Publisher: Avon Books
Date Published: March 1999
Format: Trade Paper
"I am the author of the book and want to share my thoughts with you about why I wrote it. There's a lot of talk about spirituality these days, but not much about the personal and spiritual needs for black people dealing with issues of sexual orientation. This book is for anyone who is dealing with these issues. It's not just for black lesbians, gays, bisexuals, and transgendered people, although they are the book's target audience. It's also for anyone who cares about a friend or loved one, has questions about these issues, or simply wants to have a more sensitive understanding of the many different types of people in our community. As I have traveled the country in recent years, I have met hundreds of black lesbians, gay men, and bisexuals starving for direction. I have learned from these experiences that the primary challenges facing black lesbians and gays are internal, not external.
For far too many of us have become stumbling blocks in the way of our own progress. Respecting the Soul can help change this reality, but only if we are willing to make our personal growth and happiness a priority in our lives. With a unique insight for each day of the year, Respecting the Soul is designed in a simple, one-a-day format to fit into even the busiest person's schedule. The approach is similar to Iyanla Vanzant's book Acts of Faith or Eric Copage's Black Pearls. Each page of the book includes a quotation at the top, a discussion in the middle, and an affirmation for the day at the bottom. No two entries are exactly alike. Some entries discuss relevant issues to the black lesbian and gay community while other entries tell inspirational stories of our achievements. Those who are quoted are straight and gay, friend and foe, and represent many different beliefs and ideas.
Included in the book are the words of well-known figures
such as Alvin Ailey, Josephine Baker, James Baldwin, Angela Davis,
Lorraine Hansberry, E. Lynn Harris, Langston Hughes, Bill T. Jones, Barbara Jordan, June Jordan,
Little Richard, Dennis Rodman, Audre Lorde, Me'Shell Ndege'Ocello,
Carl Lewis, Queen Latifah, RuPaul, Sapphire, Bessie Smith,
Sylvester, Billy Strayhorn, Linda Villarosa, Flip Wilson, and hundreds of others. To learn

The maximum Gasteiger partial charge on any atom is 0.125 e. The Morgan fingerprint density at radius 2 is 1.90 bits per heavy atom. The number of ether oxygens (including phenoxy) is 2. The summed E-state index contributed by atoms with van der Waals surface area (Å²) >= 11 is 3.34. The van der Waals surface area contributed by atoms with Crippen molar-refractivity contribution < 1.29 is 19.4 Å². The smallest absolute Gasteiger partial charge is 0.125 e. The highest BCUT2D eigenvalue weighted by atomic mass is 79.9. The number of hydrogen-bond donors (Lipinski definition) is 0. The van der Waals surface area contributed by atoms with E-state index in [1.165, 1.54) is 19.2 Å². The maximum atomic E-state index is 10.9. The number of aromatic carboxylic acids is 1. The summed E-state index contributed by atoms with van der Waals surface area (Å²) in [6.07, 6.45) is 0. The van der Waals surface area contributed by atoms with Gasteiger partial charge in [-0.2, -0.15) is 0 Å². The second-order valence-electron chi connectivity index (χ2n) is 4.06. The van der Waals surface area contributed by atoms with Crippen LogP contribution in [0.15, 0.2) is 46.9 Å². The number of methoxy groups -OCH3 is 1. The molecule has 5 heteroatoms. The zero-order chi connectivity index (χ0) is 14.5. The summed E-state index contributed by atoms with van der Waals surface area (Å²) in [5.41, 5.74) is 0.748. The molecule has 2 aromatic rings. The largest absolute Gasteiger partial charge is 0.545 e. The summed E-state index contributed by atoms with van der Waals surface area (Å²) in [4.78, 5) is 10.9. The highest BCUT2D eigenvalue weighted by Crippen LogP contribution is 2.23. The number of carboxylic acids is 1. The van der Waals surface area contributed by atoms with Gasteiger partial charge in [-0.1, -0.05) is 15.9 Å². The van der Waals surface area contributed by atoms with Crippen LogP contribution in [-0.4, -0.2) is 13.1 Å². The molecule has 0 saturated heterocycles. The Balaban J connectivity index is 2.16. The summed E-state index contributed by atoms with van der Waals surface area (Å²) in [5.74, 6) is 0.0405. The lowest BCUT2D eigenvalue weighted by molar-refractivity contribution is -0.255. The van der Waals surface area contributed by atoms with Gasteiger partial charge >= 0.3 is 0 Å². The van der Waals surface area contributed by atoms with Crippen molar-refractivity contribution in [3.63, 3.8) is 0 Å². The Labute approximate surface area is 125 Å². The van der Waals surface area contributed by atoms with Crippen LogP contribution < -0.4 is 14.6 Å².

more about the book, visit my website. Thanks for your time. I hope you enjoy the book,
but just as importantly, I hope you will be as blessed in reading it as I have been in
writing it for you!"
More River to Cross; Black and Gay in America
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Format: Paperback, 288pp
Pub. Date: January 1998
Publisher: Anchor Books
Edition Description: REPRINT
Boykin, who is African American and gay, presents his "perspective on the 'double jeopardy' of simultaneously identifying as a member of two marginalized groups. Boykin describes the commonalities of oppression as well as theartificial wedges often driven between the two overlapping groups. He describes racism in gay communities and homophobia in African American communities, including the role of Catholicism, the Nation of Islam, and Christianity generally."
From The Publisher
Proclaiming their mission as "a simple matter of justice," the organizers of the 1993 March on Washington for lesbian and gay rights consciously paralleled Martin Luther King's historic 1963 March on Washington. In response, black leaders and ministers across the country challenged any comparison between blacks and gays as offensive and irrational. In One More River to Cross, Keith Boykin takes us on a journey into this controversy by offering a window onto what it means to be both black and gay in America. Against a historical backdrop of civil rights and the black experience, Boykin interviews Baptist ministers, gay political leaders, and other black lesbians and gay men on issues of faith, family, discrimination, and visibility to determine what differences - real and imagined - separate the two communities. By portraying the "common ground" lives of everyday black gay people, Boykin dispels the myths that homosexuality is a "white thang" and that blacks are more homophobic than whites. With stories from his own experience as well as from other black lesbians and gay men, Boykin targets gay racism and black homophobia and suggests that conservative forces have substituted the common language of racism for homophobia in order to prevent a potentially powerful coalition of blacks and gays. The river we all face as Americans is prejudice, against whose current we must defend our democratic ideals of equality and opportunity. Will we cross this river together, Boykin asks? Or will we be divided by the forces of hate and fear? In One More River to Cross, Boykin reveals the necessity of this journey as well as the promise of the other side.